National Center for Missing & Exploited Children
The National Center for Missing & Exploited Children is a comprehensive resource for families, victim service practitioners, and law enforcement personnel. NCMEC is supported by the U.S. Department of Justices Office of Juvenile Justice and Delinquency Prevention (OJJDP) and functions as a clearinghouse and resource center for collecting and distributing information about missing, runaway, and sexually exploited children, including exploitation resulting from Internet solicitations. In partnership with the U.S. Postal Inspection Service, U.S. Customs Service, and FBI, NCMEC operates the CyberTipline, an online form for reporting suspected child sexual exploitation (www.missingkids.com/cybertip), and the Child Pornography Tipline (18008435678). Through the CyberTipline and the telephone hotline, NCMEC
NCMEC case managers work directly with law enforcement personnel, offering technical assistance, resources, information, and advice on child sexual exploitation. NCMEC also has developed specialized training programs, materials, and curricula designed for law enforcement personnel. Training is available at little or no cost to local jurisdictions through OJJDP. For more information on current programs, call 18008435678.
Internet Crimes Against Children Task Force Program
In 1998, the Missing Childrens Program of OJJDP initiated its Internet Crimes Against Children (ICAC) task force program, a national effort to combat the threat of offenders who use the Internet to sexually exploit children. Through this program, state and local law enforcement agencies can acquire the skills, equipment, and personnel resources to respond effectively to ICAC offenses. The program encourages law enforcement agencies to develop specialized multijurisdictional, multiagency responses to prevent, interdict, investigate, and prosecute Internet crimes against children. As of mid-2000, 30 ICAC task forces were participating in the ICAC task force program. Each task force is composed of federal, state, and local law enforcement personnel; federal and local prosecution officials; local educators; and service providers such as mental health professionals. These task forces serve as valuable regional resources for assistance to parents, educators, prosecutors, law enforcement personnel, and others who work on child victimization issues. You can obtain more information on this and other law enforcement programs from the OJJDP Web site at ojjdp.ncjrs.gov/programs/index.html.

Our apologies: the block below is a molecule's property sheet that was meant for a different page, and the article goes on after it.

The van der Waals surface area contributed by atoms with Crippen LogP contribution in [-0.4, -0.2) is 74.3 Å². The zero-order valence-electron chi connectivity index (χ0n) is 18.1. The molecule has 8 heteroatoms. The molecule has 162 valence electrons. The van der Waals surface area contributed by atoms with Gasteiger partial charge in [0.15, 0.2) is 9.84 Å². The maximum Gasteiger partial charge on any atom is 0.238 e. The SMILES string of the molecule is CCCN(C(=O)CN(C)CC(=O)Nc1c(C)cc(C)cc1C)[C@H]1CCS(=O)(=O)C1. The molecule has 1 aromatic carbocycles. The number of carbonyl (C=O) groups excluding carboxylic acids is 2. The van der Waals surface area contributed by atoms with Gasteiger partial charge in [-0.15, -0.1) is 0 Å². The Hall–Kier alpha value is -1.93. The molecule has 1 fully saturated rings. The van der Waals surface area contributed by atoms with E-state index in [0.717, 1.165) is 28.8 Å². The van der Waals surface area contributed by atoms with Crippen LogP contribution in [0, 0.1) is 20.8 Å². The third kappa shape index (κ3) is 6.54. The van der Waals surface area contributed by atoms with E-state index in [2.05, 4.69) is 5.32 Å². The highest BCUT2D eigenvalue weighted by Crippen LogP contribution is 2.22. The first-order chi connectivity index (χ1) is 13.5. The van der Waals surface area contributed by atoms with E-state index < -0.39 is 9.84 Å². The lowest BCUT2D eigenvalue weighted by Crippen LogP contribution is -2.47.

Federal Bureau of Investigation
The FBI has established the Innocent Images
program to focus specifically
U.S. Postal Inspection Service
The U.S. Postal Inspection Service protects children online by monitoring the transmission of child pornography through the mail. Increased amounts of pornography are being sent through U.S. mail as more illicit Web sites emerge advertising child pornographic material for sale. In response, the U.S. Postal Inspection Service is tracking down these materials. In addition, the U.S. Customs Service Cyber Smuggling Center monitors the illegal generation, importation, and proliferation of child pornography.